Charles Barclay pulled up in his silver Jaguar and approached the house clearance team. His velvet loafers crunching upon the gravelled driveway as he made his way to the front door of the huge period property. It was perched on the grassy silk covered throne of Richmond Green, and stood seven stories tall. Its double fronted stone face was adorned with purple budding wisteria that only highlighted its regal dignity.
“Its my late mother-in-law’s house. My wife Margaux couldn’t bare the pain of having to go through all of her Mother’s belongings”, Charles said sorrowfully. “It’s such a huge undertaking, so your house clearance services are a real godsend.”
He began to unlock the door, struggling to turn the rusty key. The brass lion head doorknocker glinted in the sunlight, its furrowed brow and grimacing mouth warding off unwelcome visitors.
The house clearance team entered the hallway, which was lined with a red carpet that was peeling away at the corners with bald patches where moths had chewed it. There was a musty smell that lingered in the air and the faded striped wallpaper bubbled with damp.
“Well this is it. Everything can go. I’ve got a meeting in half an hour that I must attend so will leave you to it.” Charles announced as he drew his watch closer to his face.
The imposing wooden door shut behind him as he went and the house clearance team were silent. Each of them was rooted to the spot, just taking in their surroundings.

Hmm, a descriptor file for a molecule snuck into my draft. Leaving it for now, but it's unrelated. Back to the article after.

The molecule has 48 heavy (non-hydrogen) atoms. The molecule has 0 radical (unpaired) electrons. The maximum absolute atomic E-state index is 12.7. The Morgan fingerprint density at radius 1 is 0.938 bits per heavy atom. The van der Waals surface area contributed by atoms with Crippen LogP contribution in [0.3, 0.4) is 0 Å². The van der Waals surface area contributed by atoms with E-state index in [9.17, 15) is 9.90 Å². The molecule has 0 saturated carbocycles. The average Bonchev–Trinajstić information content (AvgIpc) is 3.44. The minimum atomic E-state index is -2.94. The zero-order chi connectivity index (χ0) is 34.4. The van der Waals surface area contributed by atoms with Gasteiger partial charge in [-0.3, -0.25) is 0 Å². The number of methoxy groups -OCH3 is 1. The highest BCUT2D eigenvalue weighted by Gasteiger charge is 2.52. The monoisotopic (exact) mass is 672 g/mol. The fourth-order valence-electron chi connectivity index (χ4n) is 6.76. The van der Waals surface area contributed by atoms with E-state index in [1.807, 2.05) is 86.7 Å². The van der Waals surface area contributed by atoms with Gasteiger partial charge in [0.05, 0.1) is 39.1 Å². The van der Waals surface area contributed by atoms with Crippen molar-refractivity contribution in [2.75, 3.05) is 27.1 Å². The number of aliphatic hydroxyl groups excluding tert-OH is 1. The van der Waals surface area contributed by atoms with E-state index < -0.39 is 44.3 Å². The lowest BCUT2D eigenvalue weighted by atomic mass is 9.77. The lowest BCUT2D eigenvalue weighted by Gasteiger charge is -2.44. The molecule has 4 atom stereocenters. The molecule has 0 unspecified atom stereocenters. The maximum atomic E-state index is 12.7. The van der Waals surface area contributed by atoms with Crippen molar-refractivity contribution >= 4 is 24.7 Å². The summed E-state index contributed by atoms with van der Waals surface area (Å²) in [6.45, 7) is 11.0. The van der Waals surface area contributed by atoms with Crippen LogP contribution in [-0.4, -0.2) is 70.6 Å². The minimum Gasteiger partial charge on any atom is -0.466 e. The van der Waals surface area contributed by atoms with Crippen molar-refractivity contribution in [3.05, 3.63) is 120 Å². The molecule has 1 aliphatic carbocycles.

“She was obviously a collector”, Terry, the leader of the house clearance team mused; his eyes scanning the shelves stacked full of bric-a-brac and sheathed in a layer of dust.
There was a rose pink lampshade that was fringed with silk tassels, various porcelain figures of crinoline ladies, and a collection of bone carved rosary beads.
The house clearance team wandered through to the main room, which was lined with huge oak panelling, and the ceiling was embellished with cast plaster ornaments, in the centre of which a glass chandelier was suspended.
Liberty print curtains grazed the parquet floorboards and draped across the double fronted bay windows. There was a wooden table and chairs in the centre of the floor, opposite the grand marble fireplace, which had been boarded up.
“If only these walls could talk”, Mark, one of the members of the house clearance team said speculatively, shaking his head with consideration.
“I imagine some pretty distinguished people have quaffed bottles of red and feasted on the finest cuts of meat at this table”, Terry replied, glancing around the room curiously.
“Take a look at this!” Omar shouted urgently from the next room.
The rest of the house clearance team hurried to what appeared to be the drawing room, where a leather-lined desk was perched in the corner.
A handwritten letter on personalised notepaper addressed to Margaux was sitting on the desk.
The calligraphic words read:
“My dearest Margaux,
My twilight years are soon to fade into night and with that I must rid myself of the biggest secret I have hidden for over fifty years. It is with such pain and regret that I have to tell you that the man you have believed is your father for all of these years, is in fact not.
I have carried the shame of this secret like an albatross around my neck, and your father died never knowing the truth.
I could not go to my grave having not relieved my conscience of this heavy burden.
Your biological father is a man called Harry Edgar Price, whom I met while your father was away with the army.
I hope you can forgive me.